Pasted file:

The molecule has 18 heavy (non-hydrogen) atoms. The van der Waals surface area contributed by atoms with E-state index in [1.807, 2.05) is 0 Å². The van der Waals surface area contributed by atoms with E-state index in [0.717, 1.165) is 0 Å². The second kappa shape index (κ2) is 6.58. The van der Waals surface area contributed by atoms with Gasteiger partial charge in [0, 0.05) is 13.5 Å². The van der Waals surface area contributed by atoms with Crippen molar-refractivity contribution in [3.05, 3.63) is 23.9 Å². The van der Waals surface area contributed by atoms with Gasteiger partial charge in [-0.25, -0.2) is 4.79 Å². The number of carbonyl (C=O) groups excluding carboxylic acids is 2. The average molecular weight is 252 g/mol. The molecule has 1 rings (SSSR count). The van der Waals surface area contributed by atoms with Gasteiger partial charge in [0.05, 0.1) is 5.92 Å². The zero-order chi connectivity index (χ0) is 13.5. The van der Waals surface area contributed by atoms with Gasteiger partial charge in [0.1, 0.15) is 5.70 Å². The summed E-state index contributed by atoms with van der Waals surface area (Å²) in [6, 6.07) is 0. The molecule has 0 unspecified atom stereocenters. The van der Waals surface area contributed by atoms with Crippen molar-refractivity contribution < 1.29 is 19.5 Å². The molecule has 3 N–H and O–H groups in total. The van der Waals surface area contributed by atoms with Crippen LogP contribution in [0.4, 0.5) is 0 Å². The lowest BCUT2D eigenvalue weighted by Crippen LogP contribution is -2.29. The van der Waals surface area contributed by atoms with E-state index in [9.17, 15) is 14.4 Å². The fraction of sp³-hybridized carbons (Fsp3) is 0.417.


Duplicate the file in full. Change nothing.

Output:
The molecule has 18 heavy (non-hydrogen) atoms. The van der Waals surface area contributed by atoms with E-state index in [1.807, 2.05) is 0 Å². The van der Waals surface area contributed by atoms with E-state index in [0.717, 1.165) is 0 Å². The second kappa shape index (κ2) is 6.58. The van der Waals surface area contributed by atoms with Gasteiger partial charge in [0, 0.05) is 13.5 Å². The van der Waals surface area contributed by atoms with Crippen molar-refractivity contribution in [3.05, 3.63) is 23.9 Å². The van der Waals surface area contributed by atoms with Gasteiger partial charge in [-0.25, -0.2) is 4.79 Å². The number of carbonyl (C=O) groups excluding carboxylic acids is 2. The average molecular weight is 252 g/mol. The molecule has 1 rings (SSSR count). The van der Waals surface area contributed by atoms with Gasteiger partial charge in [0.05, 0.1) is 5.92 Å². The zero-order chi connectivity index (χ0) is 13.5. The van der Waals surface area contributed by atoms with Gasteiger partial charge in [0.1, 0.15) is 5.70 Å². The summed E-state index contributed by atoms with van der Waals surface area (Å²) in [6, 6.07) is 0. The molecule has 0 unspecified atom stereocenters. The van der Waals surface area contributed by atoms with Crippen molar-refractivity contribution < 1.29 is 19.5 Å². The molecule has 3 N–H and O–H groups in total. The van der Waals surface area contributed by atoms with Crippen LogP contribution in [0.4, 0.5) is 0 Å². The lowest BCUT2D eigenvalue weighted by Crippen LogP contribution is -2.29. The van der Waals surface area contributed by atoms with E-state index in [9.17, 15) is 14.4 Å². The fraction of sp³-hybridized carbons (Fsp3) is 0.417.